NEWARK, NJ – Shortly after Saint Michael’s Medical Center outdoor
graduation ceremony for residents began, the heavens opened.
But for the 19 doctors, who had just lived through a pandemic in one of
the hardest hit areas of the country, a little rain wasn’t going
to dampen their spirits or cancel their hard-earned celebration.
The 56th Annual Dr. Phillip D'Ambola Certificate and Awards ceremony
was just moved from the Saint Joseph’s courtyard to the hospital’s
community room, where doctors received their certificates of completion
from New York Medical College, the medical school affiliated with Saint
The residents have been enrolled in Saint Michael's Internal Medicine
Program for the past three years, learning from the faculty attending
physicians at the hospital. With their residencies completed, the doctors
will either begin working full time as physicians or continue their education
as fellows in a specialty.
“Although this doesn’t have the pomp and circumstance of our
typical graduation – we have clouds above and we have masks on –
I’ve been to 30 of these and for me this is by far the most important,
genuine, real graduation that I’ve attended,” said Dr. Ted
DaCosta, the director of Medical Education at Saint Michael's Medical
Center, who was himself a resident at the hospital some 30 years ago.
“We salute you as warriors,” said Dr. DaCosta, whose father
was an intern at Saint Michael’s some 60 years ago and whose son
is a second-year resident. “You came here to be educated and the
last part of your training you ended up on the front line of a war and
you were so brave, so amazing. I can’t tell you how proud I am of
each and every one of you.”
At the peak of the pandemic in April, nearly every bed in Saint Michael’s
was filled with patients battling COVID-19, with many on ventilators.
“We are mourning and we are grieving. We have lost many lives and
have seen so much suffering,” said Dr. Marc Adelman, who addressed
the graduating doctors.
“Patients have died without their families. Many of us have felt
powerless, helpless, inadequate, numb and had feelings of self-blame,
sleeplessness and PTSD as we have witnessed the tragic loss of so much
human life,” Dr. Adelman said. “But this is not where it ends
for any of you – because if we do this right, we can all move forward
in a positive way."
Adelman said the pandemic taught these young doctors important lessons
that they will carry with them throughout their careers, including humility,
self-critique, how to form teams and realize that no one person can go
“And we have all learned to sacrifice, whether this has meant risking
our own lives to take care of patients, or self-distancing ourselves from
our friends and families,” Dr. Adelman said. “Although we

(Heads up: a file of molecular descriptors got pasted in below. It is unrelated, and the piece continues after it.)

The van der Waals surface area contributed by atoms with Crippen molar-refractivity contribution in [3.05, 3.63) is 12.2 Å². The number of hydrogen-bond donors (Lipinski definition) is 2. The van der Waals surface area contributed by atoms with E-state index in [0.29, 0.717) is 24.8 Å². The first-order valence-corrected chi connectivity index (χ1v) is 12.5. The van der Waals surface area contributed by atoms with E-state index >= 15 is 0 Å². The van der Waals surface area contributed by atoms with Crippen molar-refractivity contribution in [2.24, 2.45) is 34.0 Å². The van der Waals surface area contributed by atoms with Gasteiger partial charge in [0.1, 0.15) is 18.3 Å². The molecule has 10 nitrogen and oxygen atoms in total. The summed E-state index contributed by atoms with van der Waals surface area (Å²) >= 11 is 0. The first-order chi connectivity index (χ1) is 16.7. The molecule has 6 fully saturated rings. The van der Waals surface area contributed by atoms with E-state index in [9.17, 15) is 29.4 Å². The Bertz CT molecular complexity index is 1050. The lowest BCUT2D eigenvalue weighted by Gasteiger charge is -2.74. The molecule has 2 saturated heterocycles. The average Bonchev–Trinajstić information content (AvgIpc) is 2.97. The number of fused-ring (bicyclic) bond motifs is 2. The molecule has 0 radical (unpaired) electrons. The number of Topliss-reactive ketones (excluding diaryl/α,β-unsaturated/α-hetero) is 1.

have lost many lives, we haven’t failed. Although we may have been
set back temporarily, we are resilient. We always get up off the ground
and stand up and fight for what is right.”
Saint Michael’s, which was purchased by Prime Healthcare in 2016,
is one of a 43 hospitals in New Jersey with a residency program. The 358-bed
hospital provides cutting edge care, groundbreaking research and clinical
trials. During the pandemic, Saint Michael’s participated in an
expanded access program for the antiviral drug, Remdesivir one of the
most promising treatments for COVID-19.
Dr. Sonia Mehta, the CEO of Prime Healthcare’s Region II, corporate
chief medical officer and acting CEO of Saint Michael’s, congratulated
the doctors on their graduation.
“Prime Healthcare is proud to continue the longstanding tradition
of training future doctors here in Newark,” Dr. Mehta said. “Saint
Michael’s provides an excellent training ground by giving young
doctors many different experiences in all aspects of medicine.”
Medical doctors who completed their residencies in internal medicine were:
Mohammed Halabiya, Saraswathi Lakkasani, Shawn Christopher Pate, Jaimy
Patel, Bishnu Poudel, Sadwika Reddy, Aashka Shah, Kalpeshkumar Shah, Euclid
Jerome, Marcus Cox, Ahmad M. Damati, Suraj S. Jande and Hardikkumar Shah.
Doctors of osteopathy who completed their residencies were Jeremiah Huang,
Parthiv Patel, Kelley Ann Scully, Christina Torre and Ashkan Hamzelou.
Several residents will continue their medical education at Saint Michael’s
as fellows: Dr. Chittamuri in hematology/oncology, Dr. Lakkasani in gastroenterology,
Dr. Damati in cardiology and Dr. Halabiya and Dr. Pate in pulmonary/critical care.
Several awards were given in honor of Saint Michael’s physicians
who were dedicated to teaching residents.
The Dr. Peter Ho Memorial Award for Humanitarianism in Medicine was given
to Dr. Lakkasani.
The award was named after Dr. Ho, who was born in Vietnam and served as
a surgeon alongside American doctors during the Vietnam War. He was an
infectious disease fellow at the hospital in 1983. When he was invited
by pharmaceutical representatives to dinner, he would only go on the condition
that he be allowed to take food and bring it to a homeless shelter. Dr.
Ho died in 1985 and the Saint Michael’s HIV/AIDS clinic is named
in his honor.
The Dr. Philip D’Ambola Memorial Award for Excellence in Teaching
was given to Dr. Kok Hoe Chan, MD.
The award and the ceremony were named after Dr. D’Ambola, who cast
the deciding vote as a member of the hospital’s executive committee
that made Saint Michael’s a teaching hospital more than a half century
ago. The award was presented by his great niece, Dr. Lesly D’Ambola,
who also did her residency at the hospital years ago.
The Dr. George Perez Achievement Award for Outstanding Medical Teaching
Attending was given to Dr. Nicholas Baranetsky.
The award was named after Dr. Perez, who was chief of infectious disease
at Saint Michael’s until his death in 2011. Dr. Perez consistently
won the best teacher award during his years at the hospital.
The intern of the year was awarded to Dr. Eyad Ahmed and the nurse of the
year award was given to Cynthia Villanueva RN.